3. Take the advice of others with a very large grain of salt. They are not you.  They have their own interests, beliefs, passions and agenda which they will happily transfer to (place upon) you. Don’t let others force you into their mold. Listen to them, talk to the Lord about it, but make your decision based on ability, aptitude and, once again, gut.
  4. Marry well. Marriage is a huge and, hopefully, permanent decision. Choose wisely the person you will live with for the rest of your life. Look below the surface (beauty, wealth, etc.) and find the “real person” (integrity, honesty, spirituality, etc.). Later on down the line if you make the wrong choice, you will be miserable. Think you will just divorce? Ask around, divorce is one of the most painful experiences you can go through, especially if children are involved. Become respectful, trusted friends before you marry.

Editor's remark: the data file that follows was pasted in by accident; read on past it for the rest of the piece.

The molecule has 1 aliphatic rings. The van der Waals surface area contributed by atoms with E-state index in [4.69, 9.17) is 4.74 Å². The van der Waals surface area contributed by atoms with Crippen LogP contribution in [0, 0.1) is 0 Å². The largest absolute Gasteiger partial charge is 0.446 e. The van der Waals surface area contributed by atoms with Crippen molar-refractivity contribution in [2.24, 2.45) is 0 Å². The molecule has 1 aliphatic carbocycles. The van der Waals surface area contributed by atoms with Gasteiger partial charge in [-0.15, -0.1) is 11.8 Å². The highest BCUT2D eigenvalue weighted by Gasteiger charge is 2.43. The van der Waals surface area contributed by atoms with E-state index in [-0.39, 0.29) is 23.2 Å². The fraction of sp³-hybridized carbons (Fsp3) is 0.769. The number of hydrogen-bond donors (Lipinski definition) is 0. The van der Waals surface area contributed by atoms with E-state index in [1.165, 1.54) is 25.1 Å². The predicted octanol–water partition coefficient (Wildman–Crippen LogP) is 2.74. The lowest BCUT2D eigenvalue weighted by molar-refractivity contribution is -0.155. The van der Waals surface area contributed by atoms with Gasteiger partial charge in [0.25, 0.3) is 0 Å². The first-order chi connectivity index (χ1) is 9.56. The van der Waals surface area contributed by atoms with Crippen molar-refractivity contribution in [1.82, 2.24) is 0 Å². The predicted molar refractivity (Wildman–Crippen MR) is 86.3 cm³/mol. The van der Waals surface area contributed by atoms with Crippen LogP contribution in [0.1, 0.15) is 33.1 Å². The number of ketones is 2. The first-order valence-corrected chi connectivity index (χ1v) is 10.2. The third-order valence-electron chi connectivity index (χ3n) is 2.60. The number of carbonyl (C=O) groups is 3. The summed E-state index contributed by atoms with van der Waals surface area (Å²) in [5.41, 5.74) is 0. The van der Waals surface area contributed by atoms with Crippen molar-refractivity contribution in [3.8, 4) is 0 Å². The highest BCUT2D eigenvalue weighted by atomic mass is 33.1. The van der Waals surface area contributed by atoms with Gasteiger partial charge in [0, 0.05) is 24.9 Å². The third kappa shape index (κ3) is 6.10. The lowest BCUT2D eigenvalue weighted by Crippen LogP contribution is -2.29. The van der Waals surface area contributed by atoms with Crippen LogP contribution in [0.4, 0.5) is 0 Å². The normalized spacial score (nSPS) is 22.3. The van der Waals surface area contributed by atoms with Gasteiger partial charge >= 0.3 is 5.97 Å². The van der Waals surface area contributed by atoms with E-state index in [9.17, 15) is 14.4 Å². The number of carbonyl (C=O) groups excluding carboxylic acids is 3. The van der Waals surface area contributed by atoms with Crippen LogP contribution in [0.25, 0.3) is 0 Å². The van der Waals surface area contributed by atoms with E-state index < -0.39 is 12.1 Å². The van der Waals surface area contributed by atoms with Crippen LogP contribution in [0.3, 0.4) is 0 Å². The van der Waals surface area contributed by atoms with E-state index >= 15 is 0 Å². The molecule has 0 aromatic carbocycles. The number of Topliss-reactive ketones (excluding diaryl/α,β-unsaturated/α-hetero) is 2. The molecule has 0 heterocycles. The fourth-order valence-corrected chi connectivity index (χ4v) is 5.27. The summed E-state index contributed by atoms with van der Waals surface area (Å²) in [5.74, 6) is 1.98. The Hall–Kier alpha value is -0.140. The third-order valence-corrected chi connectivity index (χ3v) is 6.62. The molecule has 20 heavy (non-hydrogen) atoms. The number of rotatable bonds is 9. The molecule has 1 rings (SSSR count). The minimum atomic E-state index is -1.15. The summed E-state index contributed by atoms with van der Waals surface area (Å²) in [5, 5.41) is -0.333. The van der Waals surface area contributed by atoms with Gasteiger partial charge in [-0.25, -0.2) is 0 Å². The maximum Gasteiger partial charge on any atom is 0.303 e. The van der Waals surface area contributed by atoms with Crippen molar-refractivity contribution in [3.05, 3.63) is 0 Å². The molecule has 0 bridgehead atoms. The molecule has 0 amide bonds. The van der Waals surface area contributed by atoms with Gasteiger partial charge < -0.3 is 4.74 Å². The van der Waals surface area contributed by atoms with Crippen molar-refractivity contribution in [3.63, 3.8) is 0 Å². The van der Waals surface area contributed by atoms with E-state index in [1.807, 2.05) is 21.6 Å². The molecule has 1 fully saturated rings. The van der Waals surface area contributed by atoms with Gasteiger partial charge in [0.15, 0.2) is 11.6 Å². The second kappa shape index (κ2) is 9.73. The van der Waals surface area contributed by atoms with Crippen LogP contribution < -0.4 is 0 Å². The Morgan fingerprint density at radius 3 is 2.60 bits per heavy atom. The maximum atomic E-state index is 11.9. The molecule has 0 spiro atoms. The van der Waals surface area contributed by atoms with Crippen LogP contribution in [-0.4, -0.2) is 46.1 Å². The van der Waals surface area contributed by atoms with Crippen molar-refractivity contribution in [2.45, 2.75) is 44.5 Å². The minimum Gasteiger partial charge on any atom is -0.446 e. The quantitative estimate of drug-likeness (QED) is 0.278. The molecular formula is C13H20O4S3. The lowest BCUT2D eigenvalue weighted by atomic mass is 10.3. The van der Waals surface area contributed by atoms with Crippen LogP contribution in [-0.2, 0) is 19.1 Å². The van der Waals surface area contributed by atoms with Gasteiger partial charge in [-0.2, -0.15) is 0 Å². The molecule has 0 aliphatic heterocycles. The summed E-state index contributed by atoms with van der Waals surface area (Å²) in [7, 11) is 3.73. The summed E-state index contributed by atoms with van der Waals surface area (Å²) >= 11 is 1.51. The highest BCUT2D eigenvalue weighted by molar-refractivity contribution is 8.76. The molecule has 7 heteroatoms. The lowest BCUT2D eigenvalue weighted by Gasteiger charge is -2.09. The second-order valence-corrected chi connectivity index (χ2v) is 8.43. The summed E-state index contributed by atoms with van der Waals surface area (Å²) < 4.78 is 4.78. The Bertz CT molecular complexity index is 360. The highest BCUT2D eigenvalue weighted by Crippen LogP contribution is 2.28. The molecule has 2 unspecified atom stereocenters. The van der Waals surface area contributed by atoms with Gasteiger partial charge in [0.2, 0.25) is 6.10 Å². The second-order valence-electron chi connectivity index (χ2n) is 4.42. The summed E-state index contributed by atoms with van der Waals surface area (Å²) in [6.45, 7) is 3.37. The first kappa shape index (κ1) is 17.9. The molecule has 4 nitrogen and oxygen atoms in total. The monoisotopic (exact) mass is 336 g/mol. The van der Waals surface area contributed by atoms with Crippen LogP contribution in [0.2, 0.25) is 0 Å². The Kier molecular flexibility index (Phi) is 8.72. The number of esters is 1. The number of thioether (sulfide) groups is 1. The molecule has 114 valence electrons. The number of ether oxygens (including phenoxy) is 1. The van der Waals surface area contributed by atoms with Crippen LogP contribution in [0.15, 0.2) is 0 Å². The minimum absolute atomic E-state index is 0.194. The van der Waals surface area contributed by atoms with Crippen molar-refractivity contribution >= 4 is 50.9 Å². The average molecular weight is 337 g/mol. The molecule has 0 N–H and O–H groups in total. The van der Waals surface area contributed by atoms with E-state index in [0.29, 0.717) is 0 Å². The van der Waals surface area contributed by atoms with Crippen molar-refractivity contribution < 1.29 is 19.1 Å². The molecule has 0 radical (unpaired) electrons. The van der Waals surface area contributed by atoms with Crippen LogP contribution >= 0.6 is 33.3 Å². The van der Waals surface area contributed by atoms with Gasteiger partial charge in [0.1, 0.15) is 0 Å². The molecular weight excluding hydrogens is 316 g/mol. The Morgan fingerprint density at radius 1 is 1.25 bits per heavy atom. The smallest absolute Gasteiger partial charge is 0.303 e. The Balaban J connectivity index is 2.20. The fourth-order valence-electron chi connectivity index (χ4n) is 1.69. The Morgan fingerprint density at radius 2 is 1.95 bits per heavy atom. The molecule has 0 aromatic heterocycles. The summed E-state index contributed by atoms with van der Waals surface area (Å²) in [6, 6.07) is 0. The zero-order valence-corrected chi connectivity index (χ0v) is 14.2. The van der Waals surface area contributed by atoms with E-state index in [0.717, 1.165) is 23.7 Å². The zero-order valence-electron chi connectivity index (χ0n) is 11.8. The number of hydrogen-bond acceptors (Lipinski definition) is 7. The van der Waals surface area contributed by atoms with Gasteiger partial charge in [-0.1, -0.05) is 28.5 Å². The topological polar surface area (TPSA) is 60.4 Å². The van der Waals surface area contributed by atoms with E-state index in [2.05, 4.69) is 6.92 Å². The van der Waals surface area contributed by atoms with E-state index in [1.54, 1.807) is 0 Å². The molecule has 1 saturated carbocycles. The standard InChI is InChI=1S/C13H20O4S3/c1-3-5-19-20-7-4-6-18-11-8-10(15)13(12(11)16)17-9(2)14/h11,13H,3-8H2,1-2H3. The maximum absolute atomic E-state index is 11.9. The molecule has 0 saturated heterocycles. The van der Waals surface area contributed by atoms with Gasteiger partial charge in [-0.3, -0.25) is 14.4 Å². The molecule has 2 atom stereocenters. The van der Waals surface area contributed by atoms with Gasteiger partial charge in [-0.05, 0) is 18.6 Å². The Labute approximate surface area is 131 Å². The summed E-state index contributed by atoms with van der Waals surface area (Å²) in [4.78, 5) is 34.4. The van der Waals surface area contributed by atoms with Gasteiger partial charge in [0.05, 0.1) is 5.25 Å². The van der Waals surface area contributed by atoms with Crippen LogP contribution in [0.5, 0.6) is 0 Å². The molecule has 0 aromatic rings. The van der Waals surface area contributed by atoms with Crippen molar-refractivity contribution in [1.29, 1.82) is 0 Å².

5. Seek fulfillment, not money. There are plenty of rich people who will confirm all the old sayings about money, love and happiness. To use your God-given abilities to the very best you can is the only true and lasting fulfillment.
  6. Get a clear and accurate understanding of success. When we say someone is “successful” we are usually referring to the money and material they have accumulated. That’s not success! Success is when you fulfill what God created you to be and do. Again, what is your talent? What are your abilities? Have you used them? If so, then you are successful no matter how much money you make.